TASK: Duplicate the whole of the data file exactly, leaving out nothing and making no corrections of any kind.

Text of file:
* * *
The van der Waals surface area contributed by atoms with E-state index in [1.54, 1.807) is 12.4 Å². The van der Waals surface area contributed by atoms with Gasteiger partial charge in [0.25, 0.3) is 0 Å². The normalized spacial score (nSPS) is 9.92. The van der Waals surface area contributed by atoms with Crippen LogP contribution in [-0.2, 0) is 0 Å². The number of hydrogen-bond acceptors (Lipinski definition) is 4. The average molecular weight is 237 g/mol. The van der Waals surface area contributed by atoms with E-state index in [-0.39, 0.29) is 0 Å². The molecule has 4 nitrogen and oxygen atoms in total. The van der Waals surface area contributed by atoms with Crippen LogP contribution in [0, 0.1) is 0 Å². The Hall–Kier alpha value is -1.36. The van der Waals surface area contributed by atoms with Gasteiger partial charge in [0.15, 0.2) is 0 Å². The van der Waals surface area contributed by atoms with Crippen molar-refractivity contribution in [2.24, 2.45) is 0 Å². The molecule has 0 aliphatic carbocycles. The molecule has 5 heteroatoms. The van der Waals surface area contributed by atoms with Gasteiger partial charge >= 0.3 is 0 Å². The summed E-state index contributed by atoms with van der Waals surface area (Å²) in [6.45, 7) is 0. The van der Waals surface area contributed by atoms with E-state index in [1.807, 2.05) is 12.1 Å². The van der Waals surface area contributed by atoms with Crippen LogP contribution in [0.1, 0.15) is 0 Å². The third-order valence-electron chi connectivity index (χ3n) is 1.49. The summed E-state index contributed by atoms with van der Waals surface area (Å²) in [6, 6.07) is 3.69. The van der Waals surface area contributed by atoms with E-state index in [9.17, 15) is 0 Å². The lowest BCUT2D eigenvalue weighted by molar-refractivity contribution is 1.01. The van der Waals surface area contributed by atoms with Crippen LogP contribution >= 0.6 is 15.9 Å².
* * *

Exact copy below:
The van der Waals surface area contributed by atoms with E-state index in [1.54, 1.807) is 12.4 Å². The van der Waals surface area contributed by atoms with Gasteiger partial charge in [0.25, 0.3) is 0 Å². The normalized spacial score (nSPS) is 9.92. The van der Waals surface area contributed by atoms with Crippen LogP contribution in [-0.2, 0) is 0 Å². The number of hydrogen-bond acceptors (Lipinski definition) is 4. The average molecular weight is 237 g/mol. The van der Waals surface area contributed by atoms with E-state index in [-0.39, 0.29) is 0 Å². The molecule has 4 nitrogen and oxygen atoms in total. The van der Waals surface area contributed by atoms with Crippen LogP contribution in [0, 0.1) is 0 Å². The Hall–Kier alpha value is -1.36. The van der Waals surface area contributed by atoms with Gasteiger partial charge in [0.15, 0.2) is 0 Å². The van der Waals surface area contributed by atoms with Crippen molar-refractivity contribution in [2.24, 2.45) is 0 Å². The molecule has 0 aliphatic carbocycles. The molecule has 5 heteroatoms. The van der Waals surface area contributed by atoms with Gasteiger partial charge >= 0.3 is 0 Å². The summed E-state index contributed by atoms with van der Waals surface area (Å²) in [6.45, 7) is 0. The van der Waals surface area contributed by atoms with E-state index in [1.807, 2.05) is 12.1 Å². The van der Waals surface area contributed by atoms with Crippen LogP contribution in [0.1, 0.15) is 0 Å². The third-order valence-electron chi connectivity index (χ3n) is 1.49. The summed E-state index contributed by atoms with van der Waals surface area (Å²) in [6, 6.07) is 3.69. The van der Waals surface area contributed by atoms with E-state index in [9.17, 15) is 0 Å². The lowest BCUT2D eigenvalue weighted by molar-refractivity contribution is 1.01. The van der Waals surface area contributed by atoms with Crippen LogP contribution >= 0.6 is 15.9 Å².